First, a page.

Pmx - Ctrl Alt Del (Cover Artwork)


Ctrl Alt Del (2020)


Pmx has been around long enough to not get caught up in any pissing contests. They don’t need to waste their time competing with their peers tagged with “#skatepunk” and “#melodichardcore” in establishing who can flicker their fingers the quickest, or who can cram the most transitions into a three-minute track. Technical scales and supersonic beats are now at the forefront of the genre, where melodies and slick and streamlined power take a backseat. The Scottish punks, flush with their own advanced progressions and stop-and-go shiftiness, continue to bring it all together in a balanced and less-chaotic representation of the style, finding the perfect middle ground between Southern California and Southern Manitoba.

Ctrl Alt Del showcases Pmx as of tight of a unit as ever before, reinvigorated with a fresh and youthful energy. Thematically though, the record is dark, centered on reflection and remembrance. It’s ripped open with aggression, and “Falling Apart” surges out with unrelenting force only to be slightly stalled with the smooth vocal cadence of the gripping chorus. The band’s hard-partying ways of the past are put on display here, looking back on substance abuse not with regret, but with an immature fondness. It’s on “The Fear,” however, where the effects of the boozing and pill-popping on others are realized. The track itself is the purest form of straightforward, late 90s skate-punk with its mid-tempo, jumpy verses that springboard into a speedy, lasting hook.

It’s not all about drunken escapades or “remember the time’s” on Ctrl Alt Del. Much of the record is observational of the outside world and dedicated to loved ones who mean the world to the band. “Passengers” is intense and intricate, a people vs. planet showdown that’s capped off with complex guitar work and lightning-fast solos. Lead single, “Television,” ventures down a similar path, targeting greed and political propaganda, and not our environmental surroundings, as the cause of our eventual demise. The track slays, with taut and gracefully erratic drumming being the focal point.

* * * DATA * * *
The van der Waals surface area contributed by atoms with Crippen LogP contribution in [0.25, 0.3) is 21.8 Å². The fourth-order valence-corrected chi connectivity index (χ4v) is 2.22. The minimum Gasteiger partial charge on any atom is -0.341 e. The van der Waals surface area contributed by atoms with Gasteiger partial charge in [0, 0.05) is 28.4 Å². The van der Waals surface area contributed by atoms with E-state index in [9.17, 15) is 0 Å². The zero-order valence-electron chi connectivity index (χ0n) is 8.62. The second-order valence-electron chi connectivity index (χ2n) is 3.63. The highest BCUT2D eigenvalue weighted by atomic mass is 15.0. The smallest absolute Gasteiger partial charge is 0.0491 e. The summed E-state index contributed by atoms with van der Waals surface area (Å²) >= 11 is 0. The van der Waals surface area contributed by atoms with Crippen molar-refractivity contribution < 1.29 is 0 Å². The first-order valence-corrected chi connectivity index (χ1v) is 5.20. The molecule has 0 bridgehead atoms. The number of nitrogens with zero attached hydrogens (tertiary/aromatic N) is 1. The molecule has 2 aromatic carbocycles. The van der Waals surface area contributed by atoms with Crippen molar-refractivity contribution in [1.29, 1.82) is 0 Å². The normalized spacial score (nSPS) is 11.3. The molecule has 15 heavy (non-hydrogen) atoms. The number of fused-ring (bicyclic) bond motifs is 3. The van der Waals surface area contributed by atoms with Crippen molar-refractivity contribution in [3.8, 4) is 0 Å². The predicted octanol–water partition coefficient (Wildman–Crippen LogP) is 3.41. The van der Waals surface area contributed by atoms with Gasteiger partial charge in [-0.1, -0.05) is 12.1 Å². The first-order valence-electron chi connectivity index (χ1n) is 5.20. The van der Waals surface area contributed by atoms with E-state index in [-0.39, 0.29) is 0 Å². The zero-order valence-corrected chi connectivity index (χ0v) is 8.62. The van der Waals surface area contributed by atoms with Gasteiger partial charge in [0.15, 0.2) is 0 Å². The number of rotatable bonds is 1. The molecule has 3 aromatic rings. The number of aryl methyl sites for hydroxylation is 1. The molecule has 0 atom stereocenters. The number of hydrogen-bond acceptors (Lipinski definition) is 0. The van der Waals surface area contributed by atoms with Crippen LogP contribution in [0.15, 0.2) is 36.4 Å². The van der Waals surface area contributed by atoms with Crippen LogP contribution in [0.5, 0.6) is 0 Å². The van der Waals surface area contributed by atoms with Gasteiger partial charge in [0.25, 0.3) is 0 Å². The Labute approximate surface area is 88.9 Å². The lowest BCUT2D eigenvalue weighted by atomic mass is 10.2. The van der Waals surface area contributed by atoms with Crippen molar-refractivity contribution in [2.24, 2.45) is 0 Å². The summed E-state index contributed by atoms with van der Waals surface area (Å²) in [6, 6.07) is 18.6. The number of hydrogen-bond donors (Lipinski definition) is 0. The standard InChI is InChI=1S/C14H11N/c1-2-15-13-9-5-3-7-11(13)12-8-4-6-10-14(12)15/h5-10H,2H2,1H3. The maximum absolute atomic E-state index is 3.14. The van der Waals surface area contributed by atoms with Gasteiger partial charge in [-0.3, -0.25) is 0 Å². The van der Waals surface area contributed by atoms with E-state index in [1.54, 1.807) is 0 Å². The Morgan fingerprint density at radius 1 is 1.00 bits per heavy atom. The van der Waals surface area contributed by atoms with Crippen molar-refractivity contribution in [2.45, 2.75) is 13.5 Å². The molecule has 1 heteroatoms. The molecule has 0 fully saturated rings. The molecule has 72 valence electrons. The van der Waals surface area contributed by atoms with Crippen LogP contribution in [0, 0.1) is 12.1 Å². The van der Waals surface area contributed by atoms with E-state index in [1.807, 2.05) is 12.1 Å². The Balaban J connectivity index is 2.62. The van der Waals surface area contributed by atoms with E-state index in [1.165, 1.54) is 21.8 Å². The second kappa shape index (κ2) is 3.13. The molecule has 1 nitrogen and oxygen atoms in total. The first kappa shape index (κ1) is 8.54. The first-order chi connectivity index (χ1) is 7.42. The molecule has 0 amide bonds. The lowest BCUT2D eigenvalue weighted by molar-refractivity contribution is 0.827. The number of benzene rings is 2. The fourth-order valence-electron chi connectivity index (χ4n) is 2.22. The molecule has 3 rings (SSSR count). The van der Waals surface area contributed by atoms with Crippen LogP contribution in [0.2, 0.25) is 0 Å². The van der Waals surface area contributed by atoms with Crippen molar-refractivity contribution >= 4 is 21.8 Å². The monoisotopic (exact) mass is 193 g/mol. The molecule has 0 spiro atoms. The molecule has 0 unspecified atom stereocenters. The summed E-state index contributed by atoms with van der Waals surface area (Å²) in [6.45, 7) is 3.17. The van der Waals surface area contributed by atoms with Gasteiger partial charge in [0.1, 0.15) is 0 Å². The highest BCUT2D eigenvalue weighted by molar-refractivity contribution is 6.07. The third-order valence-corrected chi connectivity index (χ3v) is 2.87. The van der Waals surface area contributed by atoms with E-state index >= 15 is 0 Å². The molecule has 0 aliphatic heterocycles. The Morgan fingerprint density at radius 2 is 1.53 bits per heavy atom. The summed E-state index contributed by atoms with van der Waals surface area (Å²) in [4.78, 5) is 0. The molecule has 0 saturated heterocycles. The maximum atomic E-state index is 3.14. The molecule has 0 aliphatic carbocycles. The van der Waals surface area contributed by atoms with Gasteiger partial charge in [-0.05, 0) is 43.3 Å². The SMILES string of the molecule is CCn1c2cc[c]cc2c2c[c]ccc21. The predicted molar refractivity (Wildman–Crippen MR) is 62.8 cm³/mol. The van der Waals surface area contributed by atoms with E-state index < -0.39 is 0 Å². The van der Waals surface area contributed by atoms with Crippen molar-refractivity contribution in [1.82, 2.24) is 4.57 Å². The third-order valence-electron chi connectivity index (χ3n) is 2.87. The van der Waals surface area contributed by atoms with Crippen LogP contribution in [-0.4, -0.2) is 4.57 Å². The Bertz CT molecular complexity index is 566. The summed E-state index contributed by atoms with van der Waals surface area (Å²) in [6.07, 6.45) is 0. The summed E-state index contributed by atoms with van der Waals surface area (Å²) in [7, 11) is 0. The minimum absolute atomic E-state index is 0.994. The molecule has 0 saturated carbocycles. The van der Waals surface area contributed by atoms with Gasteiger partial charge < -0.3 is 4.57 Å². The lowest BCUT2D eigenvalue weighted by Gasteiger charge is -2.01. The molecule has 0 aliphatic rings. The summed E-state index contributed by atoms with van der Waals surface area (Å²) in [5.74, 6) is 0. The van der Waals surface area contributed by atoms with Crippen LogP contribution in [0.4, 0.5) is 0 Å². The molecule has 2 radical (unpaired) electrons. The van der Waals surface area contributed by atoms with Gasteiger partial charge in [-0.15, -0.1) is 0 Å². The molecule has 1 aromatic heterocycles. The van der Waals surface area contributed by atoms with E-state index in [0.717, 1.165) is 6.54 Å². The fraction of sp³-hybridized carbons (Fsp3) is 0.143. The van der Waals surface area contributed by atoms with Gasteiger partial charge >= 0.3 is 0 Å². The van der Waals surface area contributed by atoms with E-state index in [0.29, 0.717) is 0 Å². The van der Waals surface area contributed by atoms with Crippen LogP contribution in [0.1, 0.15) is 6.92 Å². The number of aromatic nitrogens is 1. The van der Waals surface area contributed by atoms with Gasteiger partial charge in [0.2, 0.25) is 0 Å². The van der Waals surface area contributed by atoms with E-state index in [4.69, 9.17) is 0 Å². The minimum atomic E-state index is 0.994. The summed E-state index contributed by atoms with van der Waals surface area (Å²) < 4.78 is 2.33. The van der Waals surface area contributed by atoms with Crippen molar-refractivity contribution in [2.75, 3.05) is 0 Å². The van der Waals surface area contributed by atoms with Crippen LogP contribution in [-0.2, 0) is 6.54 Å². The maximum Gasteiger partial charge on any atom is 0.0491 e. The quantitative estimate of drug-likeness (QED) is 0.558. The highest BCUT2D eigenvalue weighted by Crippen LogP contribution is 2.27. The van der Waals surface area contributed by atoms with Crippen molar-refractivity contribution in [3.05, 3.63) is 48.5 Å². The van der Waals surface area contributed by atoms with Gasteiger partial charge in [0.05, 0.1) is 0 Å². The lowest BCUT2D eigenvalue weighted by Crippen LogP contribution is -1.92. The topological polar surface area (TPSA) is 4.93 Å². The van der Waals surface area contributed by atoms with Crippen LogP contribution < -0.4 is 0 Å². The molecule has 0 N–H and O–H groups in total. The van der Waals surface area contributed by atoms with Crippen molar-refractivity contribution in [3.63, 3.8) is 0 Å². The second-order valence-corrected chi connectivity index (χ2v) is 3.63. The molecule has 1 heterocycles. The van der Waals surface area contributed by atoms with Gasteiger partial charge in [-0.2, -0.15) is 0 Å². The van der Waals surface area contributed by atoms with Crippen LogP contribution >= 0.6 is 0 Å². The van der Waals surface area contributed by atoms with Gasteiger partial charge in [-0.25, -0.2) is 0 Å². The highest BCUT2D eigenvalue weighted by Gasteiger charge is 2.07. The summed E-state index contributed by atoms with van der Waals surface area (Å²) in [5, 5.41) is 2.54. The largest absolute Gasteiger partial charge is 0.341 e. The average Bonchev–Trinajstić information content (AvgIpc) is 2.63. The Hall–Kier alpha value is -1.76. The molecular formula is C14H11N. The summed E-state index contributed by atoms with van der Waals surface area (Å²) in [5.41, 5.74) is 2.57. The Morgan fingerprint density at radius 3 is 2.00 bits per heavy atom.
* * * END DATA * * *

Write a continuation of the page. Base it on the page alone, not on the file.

The songwriting takes a more personal approach on heaters like “Pictures” and “Words.” The echoing “Hold on / To those that [you/I] love / And never let go” from “Pictures” is the most polarizing and emotional moment on Ctrl Alt Del in a tribute to elderly loved ones. “Words” possesses an oddly cheerful tone in an ode to a cancer-stricken father. Sadness makes way for hope and inspiration propped up by the enthralling “Does it really matter what I say? / Does really matter what I sacrifice? / We’ll always be right there / To be your helping hand / When you survive.”

Ctrl Alt Del isn’t about quitting, as the title may suggest, it’s about restarting. It’s Pmx at their finest, charged up with a newly found vitality as they look back on their beliefs and the people that matter the most. The twelve tracks are fueled with horsepower but easy to digest, making it a standout record in the genre without desperately trying to stand out.